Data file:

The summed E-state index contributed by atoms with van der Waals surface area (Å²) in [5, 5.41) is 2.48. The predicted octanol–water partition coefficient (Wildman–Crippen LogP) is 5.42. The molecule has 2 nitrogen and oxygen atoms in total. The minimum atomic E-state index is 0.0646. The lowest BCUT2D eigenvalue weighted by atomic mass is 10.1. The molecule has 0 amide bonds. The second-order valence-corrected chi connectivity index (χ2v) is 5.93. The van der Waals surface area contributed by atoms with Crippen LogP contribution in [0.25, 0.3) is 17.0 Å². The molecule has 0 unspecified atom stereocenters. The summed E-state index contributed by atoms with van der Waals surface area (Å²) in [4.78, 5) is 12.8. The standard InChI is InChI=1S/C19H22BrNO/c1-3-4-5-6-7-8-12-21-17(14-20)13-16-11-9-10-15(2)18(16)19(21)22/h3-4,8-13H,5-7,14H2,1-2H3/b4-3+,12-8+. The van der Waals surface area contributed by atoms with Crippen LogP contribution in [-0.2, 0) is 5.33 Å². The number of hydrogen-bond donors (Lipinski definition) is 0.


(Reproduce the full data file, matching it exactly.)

The summed E-state index contributed by atoms with van der Waals surface area (Å²) in [5, 5.41) is 2.48. The predicted octanol–water partition coefficient (Wildman–Crippen LogP) is 5.42. The molecule has 2 nitrogen and oxygen atoms in total. The minimum atomic E-state index is 0.0646. The lowest BCUT2D eigenvalue weighted by atomic mass is 10.1. The molecule has 0 amide bonds. The second-order valence-corrected chi connectivity index (χ2v) is 5.93. The van der Waals surface area contributed by atoms with Crippen LogP contribution in [0.25, 0.3) is 17.0 Å². The molecule has 0 unspecified atom stereocenters. The summed E-state index contributed by atoms with van der Waals surface area (Å²) in [4.78, 5) is 12.8. The standard InChI is InChI=1S/C19H22BrNO/c1-3-4-5-6-7-8-12-21-17(14-20)13-16-11-9-10-15(2)18(16)19(21)22/h3-4,8-13H,5-7,14H2,1-2H3/b4-3+,12-8+. The van der Waals surface area contributed by atoms with Crippen LogP contribution in [-0.2, 0) is 5.33 Å². The number of hydrogen-bond donors (Lipinski definition) is 0.